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War on Terrorism Over?

Last week, shortly after being inaugurated, President Barack Obama ended the "global war on terror" (GWOT). Or so The Washington Post reported. The new president countermanded the Bush administration's extralegal approaches by mandating the closure of Guantánamo within a year, outlawing the use of torture in interrogations, and putting the CIA out of the secret prisons business. Obama announced that he wanted to "send an unmistakable signal that our actions in defense of liberty will be as just as our cause."

Sounds good. But the Post's declaration might be just as premature as President George W. Bush's infamous "mission accomplished" speech on the USS Lincoln that signaled the "end" of the Iraq War. On the civil liberties front, for instance, the administration retains the right to use renditions, by which the CIA secretly abducted suspects and transferred them to third countries without trial. "I think it's a glaring hole," Vincent Warren of the Center for Constitutional Rights said last week on Democracy Now! "I think that one way that the Obama administration could have dealt a more decisive blow to the illegal Bush policies and even the rendition policy, which originated under Bill Clinton, is to specifically reference this and to say that we are going to disavow this."

Also, the inmates at the Bagram air base in Afghanistan, which holds more prisoners than Gitmo, and the thousands held in Iraq won't get the case-by-case review accorded to their counterparts in Cuba. Non-military agencies like the CIA, after a six-month review, might get "additional or different guidance" on interrogations -- and who knows what that means. And, as Politico points out, the guy in charge of the 30-day review of Gitmo is the same fellow who was in charge for the last two years -- Secretary of Defense Robert Gates. That's not exactly a recipe for reform.

But even if Obama holds to his word on torture, closes Guantánamo within the year, applies the same yardstick to detainees at Bagram and in Iraq, and eliminates the Clinton-era policy on extraordinary rendition, the death of the "global war on terror," as Mark Twain once said of his own prematurely published obituary, is greatly exaggerated. Indeed, on the day after it published GWOT's obituary, The Washington Post reported on two U.S. unilateral air strikes in Pakistan that killed 20 suspected terrorists. Although it observed an uncharacteristic silence over these strikes, the Pakistani government has previously expressed outrage at these violations of its sovereignty.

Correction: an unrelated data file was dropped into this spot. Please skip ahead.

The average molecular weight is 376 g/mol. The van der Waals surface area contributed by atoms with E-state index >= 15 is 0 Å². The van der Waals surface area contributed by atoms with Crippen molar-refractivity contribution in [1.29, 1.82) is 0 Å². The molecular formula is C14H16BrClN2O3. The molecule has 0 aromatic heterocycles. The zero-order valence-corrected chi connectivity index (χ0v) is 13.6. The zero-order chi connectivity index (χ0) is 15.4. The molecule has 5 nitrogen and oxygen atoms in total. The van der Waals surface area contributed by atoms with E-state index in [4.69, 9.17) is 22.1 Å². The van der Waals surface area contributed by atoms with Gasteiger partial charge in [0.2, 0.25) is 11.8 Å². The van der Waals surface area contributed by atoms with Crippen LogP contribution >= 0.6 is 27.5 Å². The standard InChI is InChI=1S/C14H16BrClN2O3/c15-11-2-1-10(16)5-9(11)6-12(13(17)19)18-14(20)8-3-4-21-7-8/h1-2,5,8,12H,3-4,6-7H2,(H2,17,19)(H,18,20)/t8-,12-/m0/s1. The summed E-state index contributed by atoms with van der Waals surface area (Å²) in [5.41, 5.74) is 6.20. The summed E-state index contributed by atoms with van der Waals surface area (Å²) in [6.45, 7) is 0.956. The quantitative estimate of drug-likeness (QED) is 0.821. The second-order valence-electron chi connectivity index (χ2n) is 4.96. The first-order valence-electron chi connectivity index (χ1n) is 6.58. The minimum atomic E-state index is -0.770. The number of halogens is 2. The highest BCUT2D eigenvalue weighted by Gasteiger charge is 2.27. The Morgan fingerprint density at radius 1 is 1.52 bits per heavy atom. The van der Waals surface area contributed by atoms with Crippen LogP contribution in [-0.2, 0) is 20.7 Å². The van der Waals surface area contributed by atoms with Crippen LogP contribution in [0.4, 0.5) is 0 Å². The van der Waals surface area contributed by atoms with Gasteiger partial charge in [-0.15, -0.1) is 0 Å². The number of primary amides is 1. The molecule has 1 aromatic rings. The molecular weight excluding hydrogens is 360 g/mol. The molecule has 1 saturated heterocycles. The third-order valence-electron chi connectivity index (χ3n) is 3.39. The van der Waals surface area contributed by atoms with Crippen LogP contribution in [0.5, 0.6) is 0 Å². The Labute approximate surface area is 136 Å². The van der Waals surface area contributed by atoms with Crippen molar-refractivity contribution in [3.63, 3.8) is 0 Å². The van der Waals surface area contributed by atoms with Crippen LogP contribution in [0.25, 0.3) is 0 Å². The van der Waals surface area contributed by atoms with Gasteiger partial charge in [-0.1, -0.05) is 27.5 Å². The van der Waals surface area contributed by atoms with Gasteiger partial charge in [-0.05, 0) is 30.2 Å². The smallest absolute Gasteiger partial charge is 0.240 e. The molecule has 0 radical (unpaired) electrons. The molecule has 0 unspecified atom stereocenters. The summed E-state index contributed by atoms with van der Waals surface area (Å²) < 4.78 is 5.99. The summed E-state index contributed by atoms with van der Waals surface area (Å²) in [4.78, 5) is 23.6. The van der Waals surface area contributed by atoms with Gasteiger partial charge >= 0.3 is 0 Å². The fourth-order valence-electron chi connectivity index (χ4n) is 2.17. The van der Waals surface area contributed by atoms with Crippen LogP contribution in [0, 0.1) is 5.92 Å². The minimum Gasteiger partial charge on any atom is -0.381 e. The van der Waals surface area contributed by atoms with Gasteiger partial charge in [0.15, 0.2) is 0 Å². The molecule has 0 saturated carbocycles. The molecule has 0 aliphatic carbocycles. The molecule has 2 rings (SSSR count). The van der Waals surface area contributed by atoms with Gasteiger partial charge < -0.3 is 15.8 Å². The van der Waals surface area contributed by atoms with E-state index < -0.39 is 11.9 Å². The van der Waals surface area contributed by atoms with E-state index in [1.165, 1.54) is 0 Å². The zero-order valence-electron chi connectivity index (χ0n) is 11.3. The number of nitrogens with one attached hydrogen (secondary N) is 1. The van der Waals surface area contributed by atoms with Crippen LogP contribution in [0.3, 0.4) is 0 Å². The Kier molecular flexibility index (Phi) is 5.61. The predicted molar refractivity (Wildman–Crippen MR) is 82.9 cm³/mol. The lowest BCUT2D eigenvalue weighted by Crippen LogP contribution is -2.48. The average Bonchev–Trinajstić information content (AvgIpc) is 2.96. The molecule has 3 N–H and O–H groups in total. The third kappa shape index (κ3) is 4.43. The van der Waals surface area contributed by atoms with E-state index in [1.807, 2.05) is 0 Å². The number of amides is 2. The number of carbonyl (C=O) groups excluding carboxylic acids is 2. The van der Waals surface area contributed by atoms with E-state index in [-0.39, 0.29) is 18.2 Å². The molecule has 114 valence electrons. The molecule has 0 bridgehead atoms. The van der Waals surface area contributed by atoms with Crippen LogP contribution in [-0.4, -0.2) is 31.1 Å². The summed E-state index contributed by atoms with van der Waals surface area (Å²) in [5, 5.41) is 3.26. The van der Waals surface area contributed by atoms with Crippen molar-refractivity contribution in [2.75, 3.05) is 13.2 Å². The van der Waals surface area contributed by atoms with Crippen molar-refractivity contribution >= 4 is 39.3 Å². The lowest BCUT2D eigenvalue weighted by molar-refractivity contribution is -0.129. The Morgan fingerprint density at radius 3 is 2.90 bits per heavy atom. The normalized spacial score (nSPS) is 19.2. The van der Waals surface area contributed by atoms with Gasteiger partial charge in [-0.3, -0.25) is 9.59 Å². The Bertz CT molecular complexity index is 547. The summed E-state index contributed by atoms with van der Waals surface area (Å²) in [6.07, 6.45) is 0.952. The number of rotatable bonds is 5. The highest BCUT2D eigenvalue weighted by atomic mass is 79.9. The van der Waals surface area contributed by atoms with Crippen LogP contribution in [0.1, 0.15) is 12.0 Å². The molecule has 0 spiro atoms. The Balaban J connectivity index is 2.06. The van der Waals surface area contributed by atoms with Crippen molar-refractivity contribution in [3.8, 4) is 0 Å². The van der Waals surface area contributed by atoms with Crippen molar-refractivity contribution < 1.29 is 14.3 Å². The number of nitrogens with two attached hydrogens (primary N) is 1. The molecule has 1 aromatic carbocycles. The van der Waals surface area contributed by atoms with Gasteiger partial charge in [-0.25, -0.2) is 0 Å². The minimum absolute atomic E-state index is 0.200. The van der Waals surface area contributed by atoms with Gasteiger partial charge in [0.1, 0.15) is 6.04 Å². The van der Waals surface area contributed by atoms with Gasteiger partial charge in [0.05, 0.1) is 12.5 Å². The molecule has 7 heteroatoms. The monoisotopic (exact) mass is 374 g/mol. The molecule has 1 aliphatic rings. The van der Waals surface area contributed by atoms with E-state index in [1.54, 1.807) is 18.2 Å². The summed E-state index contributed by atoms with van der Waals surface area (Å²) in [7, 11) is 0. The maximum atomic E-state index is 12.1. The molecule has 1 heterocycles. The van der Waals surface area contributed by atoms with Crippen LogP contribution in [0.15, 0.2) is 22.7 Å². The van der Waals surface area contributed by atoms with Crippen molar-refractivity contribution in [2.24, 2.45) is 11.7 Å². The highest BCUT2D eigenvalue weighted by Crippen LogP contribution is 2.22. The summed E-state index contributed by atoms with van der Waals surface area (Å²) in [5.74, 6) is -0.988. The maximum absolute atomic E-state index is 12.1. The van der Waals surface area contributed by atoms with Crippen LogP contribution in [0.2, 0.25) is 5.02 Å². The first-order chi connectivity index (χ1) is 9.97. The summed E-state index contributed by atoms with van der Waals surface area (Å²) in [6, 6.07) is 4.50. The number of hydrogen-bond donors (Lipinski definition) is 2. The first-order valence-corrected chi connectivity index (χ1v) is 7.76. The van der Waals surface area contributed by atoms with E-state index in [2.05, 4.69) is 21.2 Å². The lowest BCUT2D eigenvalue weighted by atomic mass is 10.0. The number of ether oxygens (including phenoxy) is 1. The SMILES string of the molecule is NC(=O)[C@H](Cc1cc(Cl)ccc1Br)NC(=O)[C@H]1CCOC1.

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Then there's Afghanistan, which will be the new epicenter of U.S. counterterrorism strategy. Here's the relevant excerpt from the official White House statement on foreign policy: "Obama and Biden will refocus American resources on the greatest threat to our security -- the resurgence of al-Qaeda and the Taliban in Afghanistan and Pakistan. They will increase our troop levels in Afghanistan, press our allies in NATO to do the same, and dedicate more resources to revitalize Afghanistan's economic development." Why does Obama believe that he can escape the same outcome in Afghanistan that Bush faced in Iraq? As former Democratic presidential nominee George McGovern argued in a recent appeal for a five-year "time-out" on war, "In 2003, the Bush administration ordered an invasion of Iraq, supposedly to reduce terrorism. But six years later, there is more terrorism and civil strife in Iraq, not less. The same outcome may occur in Afghanistan if we make it the next American military conflict."

So, is this a kinder, gentler GWOT? Certainly the new Obama administration is more concerned about observing international law. It's more prudent in its willingness to use diplomacy over force. But so far at least, the new president still treats terrorism as a war to be won rather than an endemic problem to be dealt with patiently and largely by law enforcement agencies. We're still at war in Pakistan, Afghanistan, and for the time being in Iraq. We're still selling arms to Indonesia, Israel, and Colombia as part of an overall counterterrorism approach. The Pentagon's new Africa Command (AFRICOM) still looks at counter-terrorism through a military lens.

Sounds to me like we haven't seen the last of GWOT quite yet.

John Feffer

John Feffer

John Feffer is the author of the dystopian novel Splinterlands and the director of Foreign Policy In Focus at the Institute for Policy Studies. His new novel, Frostlands, a Dispatch Books original and book two of his Splinterlands series, has just been published. His podcast is available here.

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